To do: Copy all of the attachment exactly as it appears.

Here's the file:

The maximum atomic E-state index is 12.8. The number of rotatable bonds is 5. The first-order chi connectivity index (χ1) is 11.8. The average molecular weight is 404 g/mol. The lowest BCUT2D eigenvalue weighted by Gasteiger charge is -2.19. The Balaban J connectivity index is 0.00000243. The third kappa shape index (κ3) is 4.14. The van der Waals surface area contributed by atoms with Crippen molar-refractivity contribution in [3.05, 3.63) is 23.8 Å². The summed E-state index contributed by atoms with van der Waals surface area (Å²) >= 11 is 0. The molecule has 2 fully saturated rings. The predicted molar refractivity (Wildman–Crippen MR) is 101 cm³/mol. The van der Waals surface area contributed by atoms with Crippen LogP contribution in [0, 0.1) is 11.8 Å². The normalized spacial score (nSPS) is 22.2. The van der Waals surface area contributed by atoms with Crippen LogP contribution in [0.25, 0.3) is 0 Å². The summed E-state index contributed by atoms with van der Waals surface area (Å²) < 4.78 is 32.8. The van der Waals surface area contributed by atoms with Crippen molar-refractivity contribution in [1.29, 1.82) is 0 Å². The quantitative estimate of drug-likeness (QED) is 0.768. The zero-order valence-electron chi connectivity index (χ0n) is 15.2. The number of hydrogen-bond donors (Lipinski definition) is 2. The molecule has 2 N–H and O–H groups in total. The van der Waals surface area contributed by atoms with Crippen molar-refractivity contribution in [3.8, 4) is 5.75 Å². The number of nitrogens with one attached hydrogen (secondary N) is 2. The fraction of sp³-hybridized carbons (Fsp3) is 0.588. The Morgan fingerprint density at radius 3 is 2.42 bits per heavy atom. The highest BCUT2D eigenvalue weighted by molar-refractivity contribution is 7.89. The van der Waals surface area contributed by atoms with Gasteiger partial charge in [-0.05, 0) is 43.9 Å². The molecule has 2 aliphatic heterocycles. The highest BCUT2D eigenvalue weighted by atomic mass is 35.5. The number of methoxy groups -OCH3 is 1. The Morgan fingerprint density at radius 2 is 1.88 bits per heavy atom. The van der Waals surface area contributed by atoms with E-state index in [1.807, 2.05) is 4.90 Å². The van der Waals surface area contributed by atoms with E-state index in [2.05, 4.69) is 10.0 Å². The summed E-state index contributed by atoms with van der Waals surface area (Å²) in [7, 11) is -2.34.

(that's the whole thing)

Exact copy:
The maximum atomic E-state index is 12.8. The number of rotatable bonds is 5. The first-order chi connectivity index (χ1) is 11.8. The average molecular weight is 404 g/mol. The lowest BCUT2D eigenvalue weighted by Gasteiger charge is -2.19. The Balaban J connectivity index is 0.00000243. The third kappa shape index (κ3) is 4.14. The van der Waals surface area contributed by atoms with Crippen molar-refractivity contribution in [3.05, 3.63) is 23.8 Å². The summed E-state index contributed by atoms with van der Waals surface area (Å²) >= 11 is 0. The molecule has 2 fully saturated rings. The predicted molar refractivity (Wildman–Crippen MR) is 101 cm³/mol. The van der Waals surface area contributed by atoms with Crippen LogP contribution in [0, 0.1) is 11.8 Å². The normalized spacial score (nSPS) is 22.2. The van der Waals surface area contributed by atoms with Crippen LogP contribution in [0.25, 0.3) is 0 Å². The summed E-state index contributed by atoms with van der Waals surface area (Å²) < 4.78 is 32.8. The van der Waals surface area contributed by atoms with Crippen molar-refractivity contribution in [1.29, 1.82) is 0 Å². The quantitative estimate of drug-likeness (QED) is 0.768. The zero-order valence-electron chi connectivity index (χ0n) is 15.2. The number of hydrogen-bond donors (Lipinski definition) is 2. The molecule has 2 N–H and O–H groups in total. The van der Waals surface area contributed by atoms with Crippen molar-refractivity contribution in [3.8, 4) is 5.75 Å². The number of nitrogens with one attached hydrogen (secondary N) is 2. The fraction of sp³-hybridized carbons (Fsp3) is 0.588. The Morgan fingerprint density at radius 3 is 2.42 bits per heavy atom. The highest BCUT2D eigenvalue weighted by molar-refractivity contribution is 7.89. The van der Waals surface area contributed by atoms with Gasteiger partial charge in [-0.05, 0) is 43.9 Å². The molecule has 2 aliphatic heterocycles. The highest BCUT2D eigenvalue weighted by atomic mass is 35.5. The number of methoxy groups -OCH3 is 1. The Morgan fingerprint density at radius 2 is 1.88 bits per heavy atom. The van der Waals surface area contributed by atoms with E-state index in [1.807, 2.05) is 4.90 Å². The van der Waals surface area contributed by atoms with E-state index in [2.05, 4.69) is 10.0 Å². The summed E-state index contributed by atoms with van der Waals surface area (Å²) in [7, 11) is -2.34.